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Toxic Care, Part 3—She Had a Right to Know

by admin on 23rd-December-2017

S. E. Williams

Candice is a fighter. As a single mother with Stage 4 kidney disease and two failed kidney transplants, she fights to stay alive with her illness, she fights to provide a normal life and stability for her children, and, during the last two years, she has fought for fairness. 

As mentioned in Parts 1 and 2 of this series, Candice and her children were homeless after she lost her job of ten years due to her deteriorating health and could no longer pay rent where she and her family had lived for more than twenty years. She turned to the City of Riverside for assistance and eventually found temporary housing through its Rapid Rehousing Program. 

What happened after Candice found and took up residence in a house paid for through the Rapid Rehousing Program, some might consider unconscionable. Candice told a story of city case managers who were non-responsive or slow to react to her concerns. She raised issues about a landlord that would allegedly show up at her home at odd times without notification, who purportedly delayed/refused to make needed repairs until she called code enforcement, and who ostensibly told untruths with abandon. 

In addition, unbeknownst to Candice when she moved in, the property where the house is located borders on the former location of a former Riverside Scrap Iron & Metal. Department of Toxic Substance Control (DTSC) documents reviewed by The Voice show the magnitude of subsurface contamination of lead and PCBs in concentrations that exceeded screening levels, and there were concerns that adjacent residential properties were also impacted—including the property that would eventually be occupied by Candice and her family beginning in March 2016. She was never informed of the potential contamination. Sadly, the contamination on the property was not confirmed until April 2017. The report showed lead and PAHs on the property.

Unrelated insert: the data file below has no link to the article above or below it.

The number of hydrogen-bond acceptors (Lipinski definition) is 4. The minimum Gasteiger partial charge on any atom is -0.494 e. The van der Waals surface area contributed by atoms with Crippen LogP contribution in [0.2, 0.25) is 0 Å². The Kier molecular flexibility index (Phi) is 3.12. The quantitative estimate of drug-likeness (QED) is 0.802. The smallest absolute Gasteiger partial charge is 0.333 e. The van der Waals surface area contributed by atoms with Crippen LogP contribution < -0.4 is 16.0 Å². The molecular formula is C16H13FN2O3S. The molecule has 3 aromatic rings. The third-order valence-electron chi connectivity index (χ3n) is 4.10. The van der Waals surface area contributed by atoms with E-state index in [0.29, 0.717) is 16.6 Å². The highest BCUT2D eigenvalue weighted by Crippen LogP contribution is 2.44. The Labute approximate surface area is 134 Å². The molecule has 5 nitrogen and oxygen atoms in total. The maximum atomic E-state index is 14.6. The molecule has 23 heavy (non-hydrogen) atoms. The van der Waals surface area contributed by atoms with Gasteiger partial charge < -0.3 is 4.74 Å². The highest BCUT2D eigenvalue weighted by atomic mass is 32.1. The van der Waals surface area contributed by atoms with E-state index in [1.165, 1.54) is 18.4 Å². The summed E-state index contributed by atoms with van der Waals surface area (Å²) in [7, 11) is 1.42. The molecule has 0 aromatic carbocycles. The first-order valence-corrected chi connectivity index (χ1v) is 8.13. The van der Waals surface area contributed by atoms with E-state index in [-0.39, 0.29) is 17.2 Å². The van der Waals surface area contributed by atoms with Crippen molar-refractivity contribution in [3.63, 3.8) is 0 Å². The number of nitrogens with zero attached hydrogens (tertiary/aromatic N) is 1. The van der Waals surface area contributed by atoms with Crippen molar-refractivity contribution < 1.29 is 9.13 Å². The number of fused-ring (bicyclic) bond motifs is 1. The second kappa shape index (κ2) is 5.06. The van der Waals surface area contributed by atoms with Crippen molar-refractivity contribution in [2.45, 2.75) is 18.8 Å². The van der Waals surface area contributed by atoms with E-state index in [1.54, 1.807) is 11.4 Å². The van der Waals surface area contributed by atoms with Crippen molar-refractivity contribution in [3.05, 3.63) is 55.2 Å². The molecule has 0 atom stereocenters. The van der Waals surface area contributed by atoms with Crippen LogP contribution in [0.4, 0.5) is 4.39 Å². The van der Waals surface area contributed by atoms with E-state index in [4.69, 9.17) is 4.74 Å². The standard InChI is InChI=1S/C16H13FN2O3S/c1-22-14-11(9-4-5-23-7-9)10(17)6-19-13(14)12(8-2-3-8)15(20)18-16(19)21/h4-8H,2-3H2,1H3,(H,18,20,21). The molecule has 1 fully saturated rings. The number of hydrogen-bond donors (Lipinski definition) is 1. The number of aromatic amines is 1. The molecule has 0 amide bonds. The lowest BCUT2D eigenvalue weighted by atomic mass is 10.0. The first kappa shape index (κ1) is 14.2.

As might be expected, Candice, city officials, and the landlord each have a story, a different perspective regarding what unfolded in this case. 

Recently, Emilio Ramirez, Deputy Director for Community and Economic Development for the City of Riverside, Office of Homeless Solutions, who also serves on the statewide Homeless Coordinating and Financing Council, spoke with The Voice regarding the city’s administration of the Rapid Rehousing Program. Although he is the second city official to decline discussing specific details of this or any case, it is important to understand how the Rapid Rehousing Program should work for homeless families/individuals seeking assistance in the City of Riverside, what the landlord’s responsibilities are to the tenants under the program and, importantly, how the city allowed this family to move into a site suspected for toxic contamination. 

Another key objective of the discussion was to understand how the City of Riverside housed a homeless family in a property suspected of toxic contamination. Ramirez was direct in his response. He explained how the city goes on site and does an inspection. “If there was a code violation, we would identify it,” he explained and continued, “If there was a matter of record [contamination], the home/property owner would have an obligation to disclose it.”